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Valerie Adams seeks her Olympic gold medal at IOC

By GRAHAM DUNBAR,

AP Sports Writer

Updated August 23, 2012

LAUSANNE, Switzerland (AP) Valerie Adams is the only champion from the London Olympics who never received a gold medal - and she's going to see about that Friday.

The shot put winner said Thursday she will hand over her silver at the International Olympic Committee headquarters in Lausanne, and find out about getting the gold that was taken by disgraced rival Nadzeya Ostapchuk.

Ostapchuk tested positive for a banned steroid and was disqualified in the biggest doping scandal at the London Games.

However, the Belarus athlete has pledged to appeal, making Adams wait for her prize.

"I don't care what she does. I'm giving back my silver medal to get the gold," Adams told reporters after winning her event at the Athletissima Diamond League event, close by the IOC offices.

"It's been a roller-coaster ride for me since London. It's been not the easiest," the 27-year-old New Zealander acknowledged.

Adams went to the Olympics strongly favored to defend her title, and as a three-time world champion.

Yet Ostapchuk upset the form book beating Adams. Ostapchuk has denied that her performance was enhanced by drugs.

"A lot of people asked a lot of questions of her," Adams said Thursday, her pleasure in victory mixed with obvious frustration at Ostapchuk's behavior. "She can appeal as much as she wants. I don't want to waste any more breath or time on her.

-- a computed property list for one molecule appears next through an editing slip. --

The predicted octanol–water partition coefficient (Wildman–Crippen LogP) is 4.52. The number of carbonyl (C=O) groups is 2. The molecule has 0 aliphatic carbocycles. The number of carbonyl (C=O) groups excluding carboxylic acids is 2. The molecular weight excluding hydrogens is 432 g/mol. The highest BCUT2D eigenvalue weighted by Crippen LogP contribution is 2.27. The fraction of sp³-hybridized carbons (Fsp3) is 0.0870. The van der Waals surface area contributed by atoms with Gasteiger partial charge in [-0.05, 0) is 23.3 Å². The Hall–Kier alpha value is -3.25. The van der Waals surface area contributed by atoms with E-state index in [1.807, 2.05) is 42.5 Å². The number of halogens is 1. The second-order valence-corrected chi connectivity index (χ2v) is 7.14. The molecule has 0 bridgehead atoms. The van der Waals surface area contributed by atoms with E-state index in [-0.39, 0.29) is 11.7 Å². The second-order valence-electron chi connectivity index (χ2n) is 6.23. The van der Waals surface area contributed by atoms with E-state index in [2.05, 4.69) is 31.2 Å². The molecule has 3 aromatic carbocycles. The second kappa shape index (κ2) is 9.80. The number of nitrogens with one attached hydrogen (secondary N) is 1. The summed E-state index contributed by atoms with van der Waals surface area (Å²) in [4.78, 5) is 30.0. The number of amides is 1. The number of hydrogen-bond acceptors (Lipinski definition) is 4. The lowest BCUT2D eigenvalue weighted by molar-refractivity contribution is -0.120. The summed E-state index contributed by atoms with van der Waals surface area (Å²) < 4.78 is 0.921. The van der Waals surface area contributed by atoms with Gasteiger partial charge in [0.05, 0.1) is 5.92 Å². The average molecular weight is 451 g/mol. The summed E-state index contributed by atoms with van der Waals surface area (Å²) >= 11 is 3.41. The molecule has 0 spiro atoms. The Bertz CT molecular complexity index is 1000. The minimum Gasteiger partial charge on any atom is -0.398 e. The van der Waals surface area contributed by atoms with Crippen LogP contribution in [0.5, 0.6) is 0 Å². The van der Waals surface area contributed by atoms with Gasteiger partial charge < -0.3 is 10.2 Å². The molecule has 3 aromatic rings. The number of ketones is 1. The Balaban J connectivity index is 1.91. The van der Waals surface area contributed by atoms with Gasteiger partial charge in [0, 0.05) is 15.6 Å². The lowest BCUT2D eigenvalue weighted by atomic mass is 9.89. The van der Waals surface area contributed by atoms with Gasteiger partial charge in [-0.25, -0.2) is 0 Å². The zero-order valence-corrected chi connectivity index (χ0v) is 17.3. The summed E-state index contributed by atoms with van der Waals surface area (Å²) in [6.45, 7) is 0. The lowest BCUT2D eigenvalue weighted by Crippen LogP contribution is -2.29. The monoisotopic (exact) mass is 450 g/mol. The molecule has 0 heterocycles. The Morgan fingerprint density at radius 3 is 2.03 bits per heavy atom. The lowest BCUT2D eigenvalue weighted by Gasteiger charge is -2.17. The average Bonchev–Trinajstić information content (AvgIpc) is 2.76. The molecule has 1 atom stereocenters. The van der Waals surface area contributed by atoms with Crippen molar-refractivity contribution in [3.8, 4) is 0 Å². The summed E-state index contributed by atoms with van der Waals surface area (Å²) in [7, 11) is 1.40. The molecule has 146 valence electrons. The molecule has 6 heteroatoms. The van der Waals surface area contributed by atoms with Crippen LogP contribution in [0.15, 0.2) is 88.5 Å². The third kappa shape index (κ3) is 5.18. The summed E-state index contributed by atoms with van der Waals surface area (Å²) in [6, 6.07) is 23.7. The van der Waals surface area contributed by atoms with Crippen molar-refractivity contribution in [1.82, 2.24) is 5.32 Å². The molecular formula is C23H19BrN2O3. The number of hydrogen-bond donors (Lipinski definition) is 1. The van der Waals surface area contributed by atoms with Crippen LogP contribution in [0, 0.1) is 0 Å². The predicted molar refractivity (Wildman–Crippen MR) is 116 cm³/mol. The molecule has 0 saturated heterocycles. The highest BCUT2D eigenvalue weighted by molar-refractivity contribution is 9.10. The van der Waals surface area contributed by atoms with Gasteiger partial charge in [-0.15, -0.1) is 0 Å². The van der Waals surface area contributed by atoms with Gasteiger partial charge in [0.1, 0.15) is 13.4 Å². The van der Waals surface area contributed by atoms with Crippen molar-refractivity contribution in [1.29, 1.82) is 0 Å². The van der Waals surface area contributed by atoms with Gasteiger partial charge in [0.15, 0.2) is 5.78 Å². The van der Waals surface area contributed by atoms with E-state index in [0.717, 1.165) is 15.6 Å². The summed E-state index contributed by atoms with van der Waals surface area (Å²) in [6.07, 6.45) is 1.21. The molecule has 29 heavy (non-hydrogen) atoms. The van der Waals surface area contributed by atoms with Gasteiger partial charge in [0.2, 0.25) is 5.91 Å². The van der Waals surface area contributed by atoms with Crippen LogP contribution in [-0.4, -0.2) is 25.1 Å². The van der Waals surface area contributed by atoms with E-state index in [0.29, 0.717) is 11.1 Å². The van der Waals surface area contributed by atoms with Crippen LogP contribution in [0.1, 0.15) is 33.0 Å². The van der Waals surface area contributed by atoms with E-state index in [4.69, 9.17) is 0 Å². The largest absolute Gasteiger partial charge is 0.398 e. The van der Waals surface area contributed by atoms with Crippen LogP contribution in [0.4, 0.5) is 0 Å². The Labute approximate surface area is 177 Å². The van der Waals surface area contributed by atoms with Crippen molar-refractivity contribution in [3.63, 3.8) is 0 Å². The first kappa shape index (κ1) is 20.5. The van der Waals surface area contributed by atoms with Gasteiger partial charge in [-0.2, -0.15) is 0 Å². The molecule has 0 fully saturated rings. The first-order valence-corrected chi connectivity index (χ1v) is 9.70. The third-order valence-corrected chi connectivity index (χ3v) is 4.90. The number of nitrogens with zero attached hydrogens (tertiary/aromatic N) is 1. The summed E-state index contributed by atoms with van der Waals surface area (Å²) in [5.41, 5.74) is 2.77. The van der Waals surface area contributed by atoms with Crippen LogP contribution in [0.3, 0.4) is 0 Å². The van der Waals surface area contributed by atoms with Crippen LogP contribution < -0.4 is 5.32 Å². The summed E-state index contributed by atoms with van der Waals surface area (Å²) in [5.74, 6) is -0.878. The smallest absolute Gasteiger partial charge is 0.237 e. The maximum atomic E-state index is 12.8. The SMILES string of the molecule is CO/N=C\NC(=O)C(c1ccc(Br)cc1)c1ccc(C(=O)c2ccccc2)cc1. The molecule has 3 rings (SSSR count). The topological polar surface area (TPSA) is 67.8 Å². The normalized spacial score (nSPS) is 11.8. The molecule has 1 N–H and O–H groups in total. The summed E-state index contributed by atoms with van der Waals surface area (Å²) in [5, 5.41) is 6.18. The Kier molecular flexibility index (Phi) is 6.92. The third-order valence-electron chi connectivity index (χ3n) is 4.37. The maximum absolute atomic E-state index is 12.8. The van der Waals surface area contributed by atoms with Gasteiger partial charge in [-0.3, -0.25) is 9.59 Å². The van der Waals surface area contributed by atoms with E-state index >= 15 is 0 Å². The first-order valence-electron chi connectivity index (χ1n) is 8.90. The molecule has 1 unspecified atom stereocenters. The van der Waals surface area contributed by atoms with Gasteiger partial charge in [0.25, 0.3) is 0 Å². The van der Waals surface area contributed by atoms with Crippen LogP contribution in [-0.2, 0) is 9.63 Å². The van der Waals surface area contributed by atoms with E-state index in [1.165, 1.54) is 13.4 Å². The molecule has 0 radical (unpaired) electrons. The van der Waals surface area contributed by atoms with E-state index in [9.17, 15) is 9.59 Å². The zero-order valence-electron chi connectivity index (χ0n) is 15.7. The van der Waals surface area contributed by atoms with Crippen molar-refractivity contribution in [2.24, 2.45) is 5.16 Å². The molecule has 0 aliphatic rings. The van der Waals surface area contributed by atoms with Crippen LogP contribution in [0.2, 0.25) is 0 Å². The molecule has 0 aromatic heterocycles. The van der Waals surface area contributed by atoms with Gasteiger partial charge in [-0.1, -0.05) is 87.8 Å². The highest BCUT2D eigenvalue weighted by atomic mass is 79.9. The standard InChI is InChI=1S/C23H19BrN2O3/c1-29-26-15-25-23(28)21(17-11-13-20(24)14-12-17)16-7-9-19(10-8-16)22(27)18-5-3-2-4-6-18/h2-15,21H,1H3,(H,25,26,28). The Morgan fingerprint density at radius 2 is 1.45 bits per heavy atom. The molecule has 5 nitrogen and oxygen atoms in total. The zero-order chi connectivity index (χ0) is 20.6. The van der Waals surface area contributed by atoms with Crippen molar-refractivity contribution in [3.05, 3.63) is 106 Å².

"I'm here, I'm the Olympic champion whether she likes it or not and that's the truth. That's just it."

Adams had wanted to receive her gold in Lausanne, where her winning effort was 25 centimeters better than her best in London.

"Tonight I wanted to go out there, have fun, win the competition and have a smile on my face," said Adams, who trains in Switzerland and regards Athletissima and the Weltklasse meet in Zurich next week as home fixtures.

She would be happy to receive her medal when 26,000 fans pack the Letzigrund stadium at Zurich next Thursday - even if it falls short of the podium moment she lost before 80,000 spectators in London.

"I want it in a stadium full of people because that is where our support is," she said. "But if it doesn't all happen, there will be somewhere in New Zealand with a whole bunch of New Zealanders, and 4 million people will be able to enjoy it."

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